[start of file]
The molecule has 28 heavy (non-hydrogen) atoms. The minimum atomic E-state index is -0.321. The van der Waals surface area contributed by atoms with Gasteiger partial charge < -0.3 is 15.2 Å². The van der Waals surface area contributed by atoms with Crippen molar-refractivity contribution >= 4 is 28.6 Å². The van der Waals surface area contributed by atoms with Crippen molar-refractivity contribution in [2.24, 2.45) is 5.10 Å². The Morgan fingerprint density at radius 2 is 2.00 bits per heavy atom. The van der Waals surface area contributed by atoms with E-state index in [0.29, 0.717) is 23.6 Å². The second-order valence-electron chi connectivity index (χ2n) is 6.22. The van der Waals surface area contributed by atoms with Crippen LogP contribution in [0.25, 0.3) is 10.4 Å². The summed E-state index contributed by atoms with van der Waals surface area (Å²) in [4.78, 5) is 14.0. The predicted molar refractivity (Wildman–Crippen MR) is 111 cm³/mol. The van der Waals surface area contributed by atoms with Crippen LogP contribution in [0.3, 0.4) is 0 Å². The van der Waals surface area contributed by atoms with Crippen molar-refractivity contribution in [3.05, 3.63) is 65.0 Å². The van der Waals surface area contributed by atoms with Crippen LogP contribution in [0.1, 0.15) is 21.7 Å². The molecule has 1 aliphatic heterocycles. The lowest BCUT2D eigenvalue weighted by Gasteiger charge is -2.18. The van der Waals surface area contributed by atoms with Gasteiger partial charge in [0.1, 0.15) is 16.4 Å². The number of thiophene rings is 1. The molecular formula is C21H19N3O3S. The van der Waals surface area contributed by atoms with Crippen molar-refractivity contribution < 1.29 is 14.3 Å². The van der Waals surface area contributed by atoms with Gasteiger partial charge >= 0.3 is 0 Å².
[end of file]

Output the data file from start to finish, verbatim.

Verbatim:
The molecule has 28 heavy (non-hydrogen) atoms. The minimum atomic E-state index is -0.321. The van der Waals surface area contributed by atoms with Gasteiger partial charge < -0.3 is 15.2 Å². The van der Waals surface area contributed by atoms with Crippen molar-refractivity contribution >= 4 is 28.6 Å². The van der Waals surface area contributed by atoms with Crippen molar-refractivity contribution in [2.24, 2.45) is 5.10 Å². The Morgan fingerprint density at radius 2 is 2.00 bits per heavy atom. The van der Waals surface area contributed by atoms with E-state index in [0.29, 0.717) is 23.6 Å². The second-order valence-electron chi connectivity index (χ2n) is 6.22. The van der Waals surface area contributed by atoms with Crippen LogP contribution in [0.25, 0.3) is 10.4 Å². The summed E-state index contributed by atoms with van der Waals surface area (Å²) in [4.78, 5) is 14.0. The predicted molar refractivity (Wildman–Crippen MR) is 111 cm³/mol. The van der Waals surface area contributed by atoms with Crippen LogP contribution in [0.3, 0.4) is 0 Å². The van der Waals surface area contributed by atoms with Crippen molar-refractivity contribution in [3.05, 3.63) is 65.0 Å². The van der Waals surface area contributed by atoms with Crippen LogP contribution in [0.1, 0.15) is 21.7 Å². The molecule has 1 aliphatic heterocycles. The lowest BCUT2D eigenvalue weighted by Gasteiger charge is -2.18. The van der Waals surface area contributed by atoms with Gasteiger partial charge in [0.1, 0.15) is 16.4 Å². The number of thiophene rings is 1. The molecular formula is C21H19N3O3S. The van der Waals surface area contributed by atoms with Crippen molar-refractivity contribution < 1.29 is 14.3 Å². The van der Waals surface area contributed by atoms with Gasteiger partial charge >= 0.3 is 0 Å².